Make Your Crowd Smart

Christoph Riedl, Victor P. Seidel, Anita W. Woolley, and Gerald C. Kane
MIT Sloan Management Review
February 6, 2020


Facing ever-increasing pressure to innovate, some companies turn to crowdsourcing for new ideas. Many crowdsourcing efforts, however, fall short of expectations or are abandoned. Amazon’s crowdsourced film script submission system, for example, was shut down after failing to attract scripts with global appeal. Quirky, a product invention startup, went bankrupt as it unsuccessfully attempted to crowdsource the entire product development process.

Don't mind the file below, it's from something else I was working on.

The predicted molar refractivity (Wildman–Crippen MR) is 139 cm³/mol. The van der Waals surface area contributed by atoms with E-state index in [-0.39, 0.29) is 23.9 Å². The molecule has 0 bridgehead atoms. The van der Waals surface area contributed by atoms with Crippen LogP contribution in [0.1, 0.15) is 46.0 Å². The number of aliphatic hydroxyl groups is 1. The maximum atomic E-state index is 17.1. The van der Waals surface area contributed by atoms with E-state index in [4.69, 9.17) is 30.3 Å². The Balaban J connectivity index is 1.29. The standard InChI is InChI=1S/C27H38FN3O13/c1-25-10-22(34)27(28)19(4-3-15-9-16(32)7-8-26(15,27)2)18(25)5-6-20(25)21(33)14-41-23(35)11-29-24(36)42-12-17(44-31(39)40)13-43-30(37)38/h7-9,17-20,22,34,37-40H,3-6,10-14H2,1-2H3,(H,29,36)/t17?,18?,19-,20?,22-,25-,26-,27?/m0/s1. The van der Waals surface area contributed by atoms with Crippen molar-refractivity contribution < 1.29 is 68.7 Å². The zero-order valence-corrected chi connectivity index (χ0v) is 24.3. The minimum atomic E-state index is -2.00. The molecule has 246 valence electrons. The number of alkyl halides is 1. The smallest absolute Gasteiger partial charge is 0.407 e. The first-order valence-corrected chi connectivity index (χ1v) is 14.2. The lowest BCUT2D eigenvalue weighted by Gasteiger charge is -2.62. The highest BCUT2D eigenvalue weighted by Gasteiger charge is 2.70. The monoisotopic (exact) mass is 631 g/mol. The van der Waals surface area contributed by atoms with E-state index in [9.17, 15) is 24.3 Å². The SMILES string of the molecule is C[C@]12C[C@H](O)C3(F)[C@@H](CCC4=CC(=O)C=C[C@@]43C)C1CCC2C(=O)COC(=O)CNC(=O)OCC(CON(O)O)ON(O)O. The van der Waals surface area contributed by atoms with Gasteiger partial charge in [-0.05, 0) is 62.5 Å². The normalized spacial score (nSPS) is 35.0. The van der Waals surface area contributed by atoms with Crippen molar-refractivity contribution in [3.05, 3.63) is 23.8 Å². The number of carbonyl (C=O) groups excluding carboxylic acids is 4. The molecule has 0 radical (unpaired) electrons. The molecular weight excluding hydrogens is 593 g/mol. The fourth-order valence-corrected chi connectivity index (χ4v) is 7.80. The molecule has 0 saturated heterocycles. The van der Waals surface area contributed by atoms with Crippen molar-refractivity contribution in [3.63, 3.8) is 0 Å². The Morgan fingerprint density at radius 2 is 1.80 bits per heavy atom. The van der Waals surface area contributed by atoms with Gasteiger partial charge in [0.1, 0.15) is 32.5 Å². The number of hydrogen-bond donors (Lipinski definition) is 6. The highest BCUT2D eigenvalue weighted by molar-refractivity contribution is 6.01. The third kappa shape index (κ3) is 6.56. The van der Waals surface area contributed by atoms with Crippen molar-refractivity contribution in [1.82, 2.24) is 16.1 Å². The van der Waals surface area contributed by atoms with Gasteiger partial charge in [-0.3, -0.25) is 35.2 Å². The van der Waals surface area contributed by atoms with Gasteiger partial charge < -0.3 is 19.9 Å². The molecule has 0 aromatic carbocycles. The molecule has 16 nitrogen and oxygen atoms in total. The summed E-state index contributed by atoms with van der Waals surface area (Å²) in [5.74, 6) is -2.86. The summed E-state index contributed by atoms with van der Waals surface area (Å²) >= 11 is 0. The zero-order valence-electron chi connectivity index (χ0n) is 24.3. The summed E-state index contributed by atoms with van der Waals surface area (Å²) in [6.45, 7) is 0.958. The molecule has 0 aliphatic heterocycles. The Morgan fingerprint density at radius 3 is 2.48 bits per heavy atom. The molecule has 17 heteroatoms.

There is a common misconception that there is only one approach to crowdsourcing, but asking crowds to address problems that they’re poorly suited to solve leads to many crowdsourcing failures. Our research suggests instead that there are multiple approaches to crowdsourcing that are appropriate for tasks of differing scope and complexity. Our smart crowds framework of three distinct types of crowdsourcing provides guidance for managers wishing to address business problems and boost innovation opportunities through crowdsourcing.

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